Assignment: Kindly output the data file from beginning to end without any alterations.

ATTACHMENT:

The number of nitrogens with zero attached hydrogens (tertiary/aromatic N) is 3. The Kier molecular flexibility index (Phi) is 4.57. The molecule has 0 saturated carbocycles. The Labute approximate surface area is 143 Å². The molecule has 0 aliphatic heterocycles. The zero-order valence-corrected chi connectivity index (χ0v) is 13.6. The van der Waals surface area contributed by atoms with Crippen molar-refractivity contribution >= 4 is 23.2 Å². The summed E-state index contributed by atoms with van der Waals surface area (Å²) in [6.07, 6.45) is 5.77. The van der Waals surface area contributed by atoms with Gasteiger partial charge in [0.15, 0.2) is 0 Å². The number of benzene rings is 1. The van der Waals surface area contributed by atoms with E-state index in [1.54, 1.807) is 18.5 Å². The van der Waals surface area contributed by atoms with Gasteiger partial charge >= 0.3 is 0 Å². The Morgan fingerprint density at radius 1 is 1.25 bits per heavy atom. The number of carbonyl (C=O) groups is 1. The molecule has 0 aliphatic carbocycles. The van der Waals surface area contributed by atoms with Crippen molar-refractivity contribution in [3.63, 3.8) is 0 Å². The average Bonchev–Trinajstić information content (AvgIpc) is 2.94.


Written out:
The number of nitrogens with zero attached hydrogens (tertiary/aromatic N) is 3. The Kier molecular flexibility index (Phi) is 4.57. The molecule has 0 saturated carbocycles. The Labute approximate surface area is 143 Å². The molecule has 0 aliphatic heterocycles. The zero-order valence-corrected chi connectivity index (χ0v) is 13.6. The van der Waals surface area contributed by atoms with Crippen molar-refractivity contribution >= 4 is 23.2 Å². The summed E-state index contributed by atoms with van der Waals surface area (Å²) in [6.07, 6.45) is 5.77. The van der Waals surface area contributed by atoms with Gasteiger partial charge in [0.15, 0.2) is 0 Å². The number of benzene rings is 1. The van der Waals surface area contributed by atoms with E-state index in [1.54, 1.807) is 18.5 Å². The van der Waals surface area contributed by atoms with Gasteiger partial charge >= 0.3 is 0 Å². The Morgan fingerprint density at radius 1 is 1.25 bits per heavy atom. The number of carbonyl (C=O) groups is 1. The molecule has 0 aliphatic carbocycles. The van der Waals surface area contributed by atoms with Crippen molar-refractivity contribution in [3.63, 3.8) is 0 Å². The average Bonchev–Trinajstić information content (AvgIpc) is 2.94.